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Today’s the day.
Not quite three weeks after the U.K. voted in favor of leaving the European Union, Theresa May will today take over from David Cameron to become the 54th British prime minister.
Only the second woman to lead the nation, she’s the most prominent of a group of women now centre-stage in U.K. leadership roles. Home Secretary for the past six years, she faces the daunting task of managing its exit out of the European Union while trying avoid recession.
She has quite the task. Pro-Brexit campaigners told voters they would be able to stop the free movement of EU citizens into Britain while also keeping access to the EU’s single market, an incompatible proposition that May also said is her priority.
For more on May, watch the video above and let Bloomberg’s Rob Hutton get you up to speed.
What Will Happen Today? And When?
It all kicks off at noon when Cameron, PM since 2010, takes his final question and answer session in the House of Commons. He’s then expected to make a statement outside 10 Downing Street.
Later in the day is when the real action takes place. Cameron will head to Buckingham Palace to tender his resignation to the Queen. Then May will be invited to “kiss hands” with the monarch, after which she will be prime minister tasked with forming a government. She then moves into Number 10; signs are that she will start naming her key ministerial team by the evening.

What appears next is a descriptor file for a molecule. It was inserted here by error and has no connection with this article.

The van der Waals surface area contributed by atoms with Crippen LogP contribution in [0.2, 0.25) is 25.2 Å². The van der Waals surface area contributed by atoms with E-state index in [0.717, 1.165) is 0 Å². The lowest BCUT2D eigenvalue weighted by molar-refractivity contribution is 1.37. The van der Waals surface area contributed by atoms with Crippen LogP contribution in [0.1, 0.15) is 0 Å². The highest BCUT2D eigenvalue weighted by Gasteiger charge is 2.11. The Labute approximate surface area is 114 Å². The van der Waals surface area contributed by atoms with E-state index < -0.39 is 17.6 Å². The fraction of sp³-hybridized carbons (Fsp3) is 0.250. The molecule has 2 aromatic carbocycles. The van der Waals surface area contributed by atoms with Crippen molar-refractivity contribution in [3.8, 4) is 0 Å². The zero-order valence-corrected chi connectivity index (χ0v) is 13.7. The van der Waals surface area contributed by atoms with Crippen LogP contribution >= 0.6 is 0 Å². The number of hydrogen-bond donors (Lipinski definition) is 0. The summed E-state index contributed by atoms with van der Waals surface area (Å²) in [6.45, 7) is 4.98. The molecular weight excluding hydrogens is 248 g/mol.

Who Will Be in Her Cabinet?
May’s most-watched act at the outset will be naming a “Brexit tsar,” while she is also expected to increase the number of women in the Cabinet. Energy Secretary Amber Rudd and International Development Secretary Justine Greening could get a big job, while Brexit campaigner Priti Patel could be promoted.
As for Chancellor of the Exchequer, she could decide to move George Osborne, potentially to the Foreign Office or to the backbenches. Candidates to replace Osborne include Rudd, Business Secretary Sajid Javid and Foreign Secretary Philip Hammond.
What Are the Markets Doing?
A global stock rally showed signs of losing momentum on Wednesday, with European stocks nudging only slightly upward by 10.45 a.m. London time. The pound strengthened, nearing $1.3280 to continue recent gains.
Despite this week’s rally, sterling has dropped 11 percent since Cameron took office on May 11, 2010 although until last month’s referendum it was up 0.2 percent. As the chart below shows, equities and bonds have fared better than the currency.
For all the warnings that Brexit would create job losses, it may trigger a boom in the employment of trade negotiators. As Matthew Campbell reports, lawyers, consultants and even retired civil servants with relevant experience will be in higher demand than ever before. The U.K. hasn't struck a trade deal on its own since the early 1970s and the government is already looking to put 300 specialized employees in place by the end of the year.